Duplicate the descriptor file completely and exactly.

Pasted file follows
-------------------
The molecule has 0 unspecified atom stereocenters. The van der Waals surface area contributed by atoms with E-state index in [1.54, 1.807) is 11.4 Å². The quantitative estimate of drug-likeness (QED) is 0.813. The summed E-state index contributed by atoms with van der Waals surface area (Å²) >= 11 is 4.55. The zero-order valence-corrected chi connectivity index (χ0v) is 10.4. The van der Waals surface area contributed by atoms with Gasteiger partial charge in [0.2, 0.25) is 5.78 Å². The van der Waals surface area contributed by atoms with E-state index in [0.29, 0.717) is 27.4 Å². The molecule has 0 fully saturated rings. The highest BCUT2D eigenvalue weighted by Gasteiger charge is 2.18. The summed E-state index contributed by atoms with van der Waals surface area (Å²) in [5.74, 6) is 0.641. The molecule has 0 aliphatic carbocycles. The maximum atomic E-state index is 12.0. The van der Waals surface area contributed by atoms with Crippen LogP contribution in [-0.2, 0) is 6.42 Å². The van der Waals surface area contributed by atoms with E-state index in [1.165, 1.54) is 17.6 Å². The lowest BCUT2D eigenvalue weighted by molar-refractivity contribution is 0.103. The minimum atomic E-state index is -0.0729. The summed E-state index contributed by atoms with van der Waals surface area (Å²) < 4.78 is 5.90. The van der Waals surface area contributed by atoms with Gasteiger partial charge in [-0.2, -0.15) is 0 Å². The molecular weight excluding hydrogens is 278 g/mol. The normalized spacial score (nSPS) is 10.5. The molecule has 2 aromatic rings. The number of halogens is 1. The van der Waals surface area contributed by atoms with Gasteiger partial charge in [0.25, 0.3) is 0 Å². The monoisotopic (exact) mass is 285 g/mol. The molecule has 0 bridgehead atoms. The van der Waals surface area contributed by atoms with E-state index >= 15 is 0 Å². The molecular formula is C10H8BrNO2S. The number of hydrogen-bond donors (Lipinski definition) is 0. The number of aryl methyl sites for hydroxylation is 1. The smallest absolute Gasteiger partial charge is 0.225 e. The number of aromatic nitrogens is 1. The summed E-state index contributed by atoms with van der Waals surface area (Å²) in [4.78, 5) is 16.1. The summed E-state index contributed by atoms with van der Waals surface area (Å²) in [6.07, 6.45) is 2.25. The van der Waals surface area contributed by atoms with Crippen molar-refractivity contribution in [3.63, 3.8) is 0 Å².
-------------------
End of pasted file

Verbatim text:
The molecule has 0 unspecified atom stereocenters. The van der Waals surface area contributed by atoms with E-state index in [1.54, 1.807) is 11.4 Å². The quantitative estimate of drug-likeness (QED) is 0.813. The summed E-state index contributed by atoms with van der Waals surface area (Å²) >= 11 is 4.55. The zero-order valence-corrected chi connectivity index (χ0v) is 10.4. The van der Waals surface area contributed by atoms with Gasteiger partial charge in [0.2, 0.25) is 5.78 Å². The van der Waals surface area contributed by atoms with E-state index in [0.29, 0.717) is 27.4 Å². The molecule has 0 fully saturated rings. The highest BCUT2D eigenvalue weighted by Gasteiger charge is 2.18. The summed E-state index contributed by atoms with van der Waals surface area (Å²) in [5.74, 6) is 0.641. The molecule has 0 aliphatic carbocycles. The maximum atomic E-state index is 12.0. The van der Waals surface area contributed by atoms with Crippen LogP contribution in [-0.2, 0) is 6.42 Å². The van der Waals surface area contributed by atoms with E-state index in [1.165, 1.54) is 17.6 Å². The lowest BCUT2D eigenvalue weighted by molar-refractivity contribution is 0.103. The minimum atomic E-state index is -0.0729. The summed E-state index contributed by atoms with van der Waals surface area (Å²) < 4.78 is 5.90. The van der Waals surface area contributed by atoms with Gasteiger partial charge in [-0.2, -0.15) is 0 Å². The molecular weight excluding hydrogens is 278 g/mol. The normalized spacial score (nSPS) is 10.5. The molecule has 2 aromatic rings. The number of halogens is 1. The van der Waals surface area contributed by atoms with Gasteiger partial charge in [0.25, 0.3) is 0 Å². The monoisotopic (exact) mass is 285 g/mol. The molecule has 0 bridgehead atoms. The van der Waals surface area contributed by atoms with E-state index >= 15 is 0 Å². The molecular formula is C10H8BrNO2S. The number of hydrogen-bond donors (Lipinski definition) is 0. The number of aryl methyl sites for hydroxylation is 1. The smallest absolute Gasteiger partial charge is 0.225 e. The number of aromatic nitrogens is 1. The summed E-state index contributed by atoms with van der Waals surface area (Å²) in [4.78, 5) is 16.1. The summed E-state index contributed by atoms with van der Waals surface area (Å²) in [6.07, 6.45) is 2.25. The van der Waals surface area contributed by atoms with Crippen molar-refractivity contribution in [3.63, 3.8) is 0 Å².